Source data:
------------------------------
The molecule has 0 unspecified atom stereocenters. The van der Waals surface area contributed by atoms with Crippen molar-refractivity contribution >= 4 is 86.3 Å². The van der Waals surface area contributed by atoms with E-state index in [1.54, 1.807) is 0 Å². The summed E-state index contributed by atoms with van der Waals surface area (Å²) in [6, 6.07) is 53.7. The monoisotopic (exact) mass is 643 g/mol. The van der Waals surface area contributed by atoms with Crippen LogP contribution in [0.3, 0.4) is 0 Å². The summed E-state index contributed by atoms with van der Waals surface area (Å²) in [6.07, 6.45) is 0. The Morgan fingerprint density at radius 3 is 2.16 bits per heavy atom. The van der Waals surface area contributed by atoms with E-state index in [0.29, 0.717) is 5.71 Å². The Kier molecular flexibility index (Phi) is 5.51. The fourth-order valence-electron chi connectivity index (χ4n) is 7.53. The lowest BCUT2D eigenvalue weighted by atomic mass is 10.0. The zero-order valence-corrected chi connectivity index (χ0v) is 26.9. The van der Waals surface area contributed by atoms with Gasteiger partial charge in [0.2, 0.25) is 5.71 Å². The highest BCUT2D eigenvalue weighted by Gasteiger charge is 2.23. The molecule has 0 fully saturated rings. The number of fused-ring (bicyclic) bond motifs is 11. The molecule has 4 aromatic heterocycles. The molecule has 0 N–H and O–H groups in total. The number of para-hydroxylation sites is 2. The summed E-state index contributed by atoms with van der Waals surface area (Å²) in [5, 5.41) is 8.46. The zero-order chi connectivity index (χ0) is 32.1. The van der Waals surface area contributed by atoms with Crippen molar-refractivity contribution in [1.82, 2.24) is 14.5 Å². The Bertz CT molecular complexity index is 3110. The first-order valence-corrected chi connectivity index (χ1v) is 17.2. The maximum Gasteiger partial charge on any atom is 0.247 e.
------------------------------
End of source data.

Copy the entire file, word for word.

The molecule has 0 unspecified atom stereocenters. The van der Waals surface area contributed by atoms with Crippen molar-refractivity contribution >= 4 is 86.3 Å². The van der Waals surface area contributed by atoms with E-state index in [1.54, 1.807) is 0 Å². The summed E-state index contributed by atoms with van der Waals surface area (Å²) in [6, 6.07) is 53.7. The monoisotopic (exact) mass is 643 g/mol. The van der Waals surface area contributed by atoms with Crippen LogP contribution in [0.3, 0.4) is 0 Å². The summed E-state index contributed by atoms with van der Waals surface area (Å²) in [6.07, 6.45) is 0. The Morgan fingerprint density at radius 3 is 2.16 bits per heavy atom. The van der Waals surface area contributed by atoms with E-state index in [0.29, 0.717) is 5.71 Å². The Kier molecular flexibility index (Phi) is 5.51. The fourth-order valence-electron chi connectivity index (χ4n) is 7.53. The lowest BCUT2D eigenvalue weighted by atomic mass is 10.0. The zero-order valence-corrected chi connectivity index (χ0v) is 26.9. The van der Waals surface area contributed by atoms with Gasteiger partial charge in [0.2, 0.25) is 5.71 Å². The highest BCUT2D eigenvalue weighted by Gasteiger charge is 2.23. The molecule has 0 fully saturated rings. The number of fused-ring (bicyclic) bond motifs is 11. The molecule has 4 aromatic heterocycles. The molecule has 0 N–H and O–H groups in total. The number of para-hydroxylation sites is 2. The summed E-state index contributed by atoms with van der Waals surface area (Å²) in [5, 5.41) is 8.46. The zero-order chi connectivity index (χ0) is 32.1. The van der Waals surface area contributed by atoms with Crippen molar-refractivity contribution in [1.82, 2.24) is 14.5 Å². The Bertz CT molecular complexity index is 3110. The first-order valence-corrected chi connectivity index (χ1v) is 17.2. The maximum Gasteiger partial charge on any atom is 0.247 e.